Travel Respiratory Therapist Jobs in New York

If you're looking for a challenging and rewarding experience, consider becoming a travel respiratory therapist in New York. The state is home to some of the most prestigious hospitals and medical centers in the country, providing plenty of opportunities for respiratory therapists. You can find jobs in major metropolitan areas such as New York City, Buffalo, Rochester, and Syracuse, or explore more rural settings and smaller towns. Travel respiratory therapists can work in hospitals, clinics, nursing homes, schools, and private practices. No matter what kind of job you're looking for, there are plenty of travel respiratory therapist jobs in New York to be found!

New York Travel Respiratory Therapy FAQ

The median salary for Respiratory Therapists in the state of New York was $79,840 per year or $38.39 per hour in 2020 with most earning an annual salary between $68,700 and $93,850 according to the U.S. Bureau of Labor Statistics. Entry-level jobs in New York or those with the lowest 10% salary earned around $57,450, while the highest 10% earned more than $103,040. New York ranks 3 in median annual salary for Respiratory Therapists, though when adjusted to the relative cost of living, New York ranks at 47. Typically, travel respiratory therapy jobs will provide higher hourly and weekly pay than permanent positions in the same specialty, facility, and location. The estimated weekly gross pay listed for travel rt jobs is based on the specified hours per week listed on job cards and includes available stipend amounts.

The requirements to become a Respiratory Therapist in New York include submitting an application, paying the applicable fees, and completing the processing time of 6 weeks. To submit an application, candidates must visit the website of the Office of Professions of New York State and fill out the necessary paperwork. The fees for registering as a Registered Respiratory Therapist (RRT) are $294, while Certified Respiratory Therapist (CRT) registration requires a fee of $154. After the application is filled out and submitted with its accompanying fee, it will take approximately 6 weeks for processing by the Board before successful applicants receive their license to practice in New York as a Respiratory Therapist. Prospective applicants can find more information regarding licensing requirements and procedures on the website of The New York State Education Department's Office of Professions.

Certified Respiratory Therapist (CRT)

The CRT certification is a measure of essential knowledge, skills, and abilities required of respiratory therapists at entry into practice. The candidate must be a graduate of at least a two-year degree program supported or accredited by the Commission on Accreditation for Respiratory Care (CoARC) CoARC and have achieved a low-cut score on the TMC to earn the CRT credential. The TMC education requirement may make them ineligible for the next level of the TMC exam.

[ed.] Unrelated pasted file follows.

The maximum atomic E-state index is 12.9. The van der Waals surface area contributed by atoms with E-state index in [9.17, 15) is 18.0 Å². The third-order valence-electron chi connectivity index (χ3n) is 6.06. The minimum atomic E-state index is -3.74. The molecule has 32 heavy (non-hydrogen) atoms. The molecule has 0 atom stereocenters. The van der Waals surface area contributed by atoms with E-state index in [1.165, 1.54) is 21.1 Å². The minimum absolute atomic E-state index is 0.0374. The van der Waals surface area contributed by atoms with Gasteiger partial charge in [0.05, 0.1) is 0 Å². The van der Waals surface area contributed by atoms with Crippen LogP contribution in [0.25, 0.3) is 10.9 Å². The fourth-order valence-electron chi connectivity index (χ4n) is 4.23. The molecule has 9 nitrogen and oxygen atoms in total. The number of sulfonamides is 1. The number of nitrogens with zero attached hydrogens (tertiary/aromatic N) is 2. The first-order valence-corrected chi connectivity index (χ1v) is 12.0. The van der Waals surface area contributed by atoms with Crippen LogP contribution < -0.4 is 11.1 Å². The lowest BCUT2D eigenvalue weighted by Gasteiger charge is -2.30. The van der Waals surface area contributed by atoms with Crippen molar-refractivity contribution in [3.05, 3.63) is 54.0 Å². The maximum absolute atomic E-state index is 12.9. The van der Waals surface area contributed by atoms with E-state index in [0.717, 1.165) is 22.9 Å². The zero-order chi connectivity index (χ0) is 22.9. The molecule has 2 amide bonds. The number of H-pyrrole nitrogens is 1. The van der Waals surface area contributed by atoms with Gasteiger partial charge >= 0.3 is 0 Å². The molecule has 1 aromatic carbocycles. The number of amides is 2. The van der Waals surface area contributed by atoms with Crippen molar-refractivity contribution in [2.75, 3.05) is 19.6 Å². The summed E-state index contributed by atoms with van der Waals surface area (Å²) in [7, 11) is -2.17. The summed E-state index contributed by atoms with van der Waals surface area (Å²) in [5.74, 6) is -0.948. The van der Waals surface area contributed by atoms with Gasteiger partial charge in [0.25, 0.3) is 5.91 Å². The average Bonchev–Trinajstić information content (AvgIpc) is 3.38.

Registered Respiratory Therapist (RRT)

The RRT certification recognizes the individual as having advanced clinical skills, advanced decision-making skills, and further training to act in a consulting role in matters concerning patient care planning and treatment. The candidate must be a graduate of a two-year or a four-year degree program accredited by CoARC, have achieved the high cut score on the TMC, and passed the Clinical Simulation Examination (CSE) portion of the exam to earn the Registered Respiratory Therapist credential. For these reasons, the RRT credential is generally preferred by most employers.

Respiratory therapists are highly trained healthcare professionals who specialize in the evaluation, diagnosis, and treatment of breathing and other respiratory disorders. Registered Respiratory Therapists (RRTs) and Certified Respiratory Therapists (CRTs) work to improve the quality of life of patients of all ages, from neonates to the elderly, with a wide range of respiratory issues. Through their expert knowledge and skills, RRTs and CRTs are qualified to conduct evaluations on patients' lung and breathing functions using tests such as spirometry and arterial blood gas analysis. They also develop personalized treatment plans for their patients, based on the specific disorder they have been diagnosed with, such as asthma or COPD. In addition to developing treatment plans, RRTs and CRTs administer medications and treatments, such as inhalers, nebulizers, and oxygen therapy, to help manage and improve patients' respiratory function. RRTs may also perform chest physiotherapy and other breathing exercises to help clear mucus from the lungs and improve breathing.